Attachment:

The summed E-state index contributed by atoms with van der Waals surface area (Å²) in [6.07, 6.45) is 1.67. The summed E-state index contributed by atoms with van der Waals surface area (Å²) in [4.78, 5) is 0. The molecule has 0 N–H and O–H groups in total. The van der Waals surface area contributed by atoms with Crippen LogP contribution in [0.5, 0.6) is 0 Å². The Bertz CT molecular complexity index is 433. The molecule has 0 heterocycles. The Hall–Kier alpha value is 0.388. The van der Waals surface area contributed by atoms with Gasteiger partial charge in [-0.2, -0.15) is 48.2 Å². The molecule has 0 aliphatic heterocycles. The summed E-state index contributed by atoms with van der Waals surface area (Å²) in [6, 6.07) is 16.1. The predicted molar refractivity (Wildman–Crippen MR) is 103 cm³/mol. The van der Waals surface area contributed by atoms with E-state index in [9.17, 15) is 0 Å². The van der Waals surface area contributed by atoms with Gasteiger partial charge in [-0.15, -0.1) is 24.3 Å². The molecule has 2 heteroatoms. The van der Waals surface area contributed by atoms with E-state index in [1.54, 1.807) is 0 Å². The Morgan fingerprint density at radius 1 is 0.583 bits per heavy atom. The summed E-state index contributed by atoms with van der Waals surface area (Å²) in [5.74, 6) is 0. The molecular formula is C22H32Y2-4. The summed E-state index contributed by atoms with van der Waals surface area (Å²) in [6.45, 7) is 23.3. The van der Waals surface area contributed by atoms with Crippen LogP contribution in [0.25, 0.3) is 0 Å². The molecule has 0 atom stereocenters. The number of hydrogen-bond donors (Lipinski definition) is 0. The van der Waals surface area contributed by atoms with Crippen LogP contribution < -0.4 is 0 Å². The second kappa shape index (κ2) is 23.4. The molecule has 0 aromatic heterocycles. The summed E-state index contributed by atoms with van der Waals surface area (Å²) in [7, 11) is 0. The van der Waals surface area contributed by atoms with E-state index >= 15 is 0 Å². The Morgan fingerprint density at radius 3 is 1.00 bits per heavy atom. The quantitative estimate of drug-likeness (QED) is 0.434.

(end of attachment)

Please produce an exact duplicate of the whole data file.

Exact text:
The summed E-state index contributed by atoms with van der Waals surface area (Å²) in [6.07, 6.45) is 1.67. The summed E-state index contributed by atoms with van der Waals surface area (Å²) in [4.78, 5) is 0. The molecule has 0 N–H and O–H groups in total. The van der Waals surface area contributed by atoms with Crippen LogP contribution in [0.5, 0.6) is 0 Å². The Bertz CT molecular complexity index is 433. The molecule has 0 heterocycles. The Hall–Kier alpha value is 0.388. The van der Waals surface area contributed by atoms with Gasteiger partial charge in [-0.2, -0.15) is 48.2 Å². The molecule has 0 aliphatic heterocycles. The summed E-state index contributed by atoms with van der Waals surface area (Å²) in [6, 6.07) is 16.1. The predicted molar refractivity (Wildman–Crippen MR) is 103 cm³/mol. The van der Waals surface area contributed by atoms with E-state index in [9.17, 15) is 0 Å². The van der Waals surface area contributed by atoms with Gasteiger partial charge in [-0.15, -0.1) is 24.3 Å². The molecule has 2 heteroatoms. The van der Waals surface area contributed by atoms with E-state index in [1.54, 1.807) is 0 Å². The Morgan fingerprint density at radius 1 is 0.583 bits per heavy atom. The summed E-state index contributed by atoms with van der Waals surface area (Å²) in [5.74, 6) is 0. The molecular formula is C22H32Y2-4. The summed E-state index contributed by atoms with van der Waals surface area (Å²) in [6.45, 7) is 23.3. The van der Waals surface area contributed by atoms with Crippen LogP contribution in [0.25, 0.3) is 0 Å². The molecule has 0 atom stereocenters. The number of hydrogen-bond donors (Lipinski definition) is 0. The van der Waals surface area contributed by atoms with Crippen LogP contribution < -0.4 is 0 Å². The second kappa shape index (κ2) is 23.4. The molecule has 0 aromatic heterocycles. The summed E-state index contributed by atoms with van der Waals surface area (Å²) in [7, 11) is 0. The van der Waals surface area contributed by atoms with E-state index >= 15 is 0 Å². The Morgan fingerprint density at radius 3 is 1.00 bits per heavy atom. The quantitative estimate of drug-likeness (QED) is 0.434.